When I first started doing this, I would do one set of as many push-ups as I could do, one set of as many modified crunches I could do, and one set of mobility squats. And that was it. If I ever got to the point where I could do twenty of the crunches, then I modified them again to make them a little harder (add a little weight, add a twist, add a pause, extend your legs further, etc). I found that kept me challenging myself and building muscle without adding much time to the workout. For push-ups, when I was finally able to do a set of fifty, I modified them to make them harder. You get the idea. This is a workout I can even do on the floor of my van, if the weather is bad.


I generally try to do this routine every other day (though you can do every third day to start). And, yes, you should try to work some cardio into your week when time and location permits. If you want a little more variety or structure, I recommend you follow the 7-minute workoutpublished by the New York Times a few years ago. It’s a workout you can do essentially anywhere.

If you want a more complete workout but you are short on space, look into getting some rubber resistance bands (TheraBand is the biggest name in this category). These bands are available in different levels of resistance, they’ll fit in your glove compartment, and there’s virtually no limit to the types of exercises you can do with them. They’re cheap, too.

The concept behind these short workouts is known as the 80/20 principle. It’s something that self-help guru Tim Ferriss talk about a lot. While I’m not a devotee of his, this has worked well for me. The concept is basically that you get 80 percent of the results you want with the first 20 percent of the work (assuming you’re working effectively). That last 20 percent? It’d take about five times the amount of work you put in to get that first 80 percent.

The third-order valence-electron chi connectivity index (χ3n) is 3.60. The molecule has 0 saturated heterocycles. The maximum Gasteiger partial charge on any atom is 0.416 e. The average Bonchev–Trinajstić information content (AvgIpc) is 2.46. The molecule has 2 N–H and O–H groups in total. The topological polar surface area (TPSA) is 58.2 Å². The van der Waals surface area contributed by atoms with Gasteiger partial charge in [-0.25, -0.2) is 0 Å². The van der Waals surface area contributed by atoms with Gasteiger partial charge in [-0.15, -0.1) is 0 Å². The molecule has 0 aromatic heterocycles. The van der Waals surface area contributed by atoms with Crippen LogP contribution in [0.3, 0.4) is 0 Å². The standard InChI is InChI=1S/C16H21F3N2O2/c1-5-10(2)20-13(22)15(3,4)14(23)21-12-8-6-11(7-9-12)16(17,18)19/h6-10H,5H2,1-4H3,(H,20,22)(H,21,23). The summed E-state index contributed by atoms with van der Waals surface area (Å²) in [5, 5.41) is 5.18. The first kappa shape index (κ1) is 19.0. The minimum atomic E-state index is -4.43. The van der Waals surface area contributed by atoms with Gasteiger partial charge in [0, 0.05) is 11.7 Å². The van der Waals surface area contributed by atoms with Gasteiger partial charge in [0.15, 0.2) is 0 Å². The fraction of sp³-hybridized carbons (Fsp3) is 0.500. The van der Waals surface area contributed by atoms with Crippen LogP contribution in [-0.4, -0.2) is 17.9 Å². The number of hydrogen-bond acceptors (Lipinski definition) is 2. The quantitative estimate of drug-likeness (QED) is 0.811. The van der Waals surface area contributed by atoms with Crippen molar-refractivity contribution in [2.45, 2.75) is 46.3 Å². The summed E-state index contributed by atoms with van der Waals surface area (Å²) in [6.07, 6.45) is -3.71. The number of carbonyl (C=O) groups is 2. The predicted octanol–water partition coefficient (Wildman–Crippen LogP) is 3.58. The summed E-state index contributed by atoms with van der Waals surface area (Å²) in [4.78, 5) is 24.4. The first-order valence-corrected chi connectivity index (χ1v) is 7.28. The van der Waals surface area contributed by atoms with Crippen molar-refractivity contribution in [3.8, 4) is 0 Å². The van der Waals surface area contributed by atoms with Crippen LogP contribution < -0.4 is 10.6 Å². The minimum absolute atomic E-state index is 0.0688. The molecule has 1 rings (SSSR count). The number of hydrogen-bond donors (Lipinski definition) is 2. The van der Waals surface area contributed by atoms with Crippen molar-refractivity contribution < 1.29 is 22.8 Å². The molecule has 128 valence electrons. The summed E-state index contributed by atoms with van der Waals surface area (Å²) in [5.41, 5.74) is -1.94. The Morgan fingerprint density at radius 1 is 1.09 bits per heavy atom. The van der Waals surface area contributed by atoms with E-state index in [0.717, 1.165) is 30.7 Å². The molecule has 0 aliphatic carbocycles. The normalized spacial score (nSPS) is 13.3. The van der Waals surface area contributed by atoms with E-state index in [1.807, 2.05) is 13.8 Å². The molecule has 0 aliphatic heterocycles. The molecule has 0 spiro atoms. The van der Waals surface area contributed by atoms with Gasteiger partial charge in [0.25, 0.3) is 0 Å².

I’m not saying it isn’t worthwhile, but if you’re struggling to get into or maintain an exercise routine, just do a short, intense workout and get back on the road.

The absolute best way to find time for fitness is to do something you love. | Photo: Shutterstock

Battle gluttony with laziness

On a long drive, we frequently wait until we’re really hungry before we seek out sustenance. Then, in a fit of desperation, we impulsively grab the first thing that’s convenient. If you’re driving through the States, the most convenient thing will usually be fast food or snacks from a gas station. Those take a toll on the waistline. The trick is to set yourself up so that the quickest, easiest thing to grab is something healthy. Let your road-weary brain take the path of least resistance to food that’s actually good for you.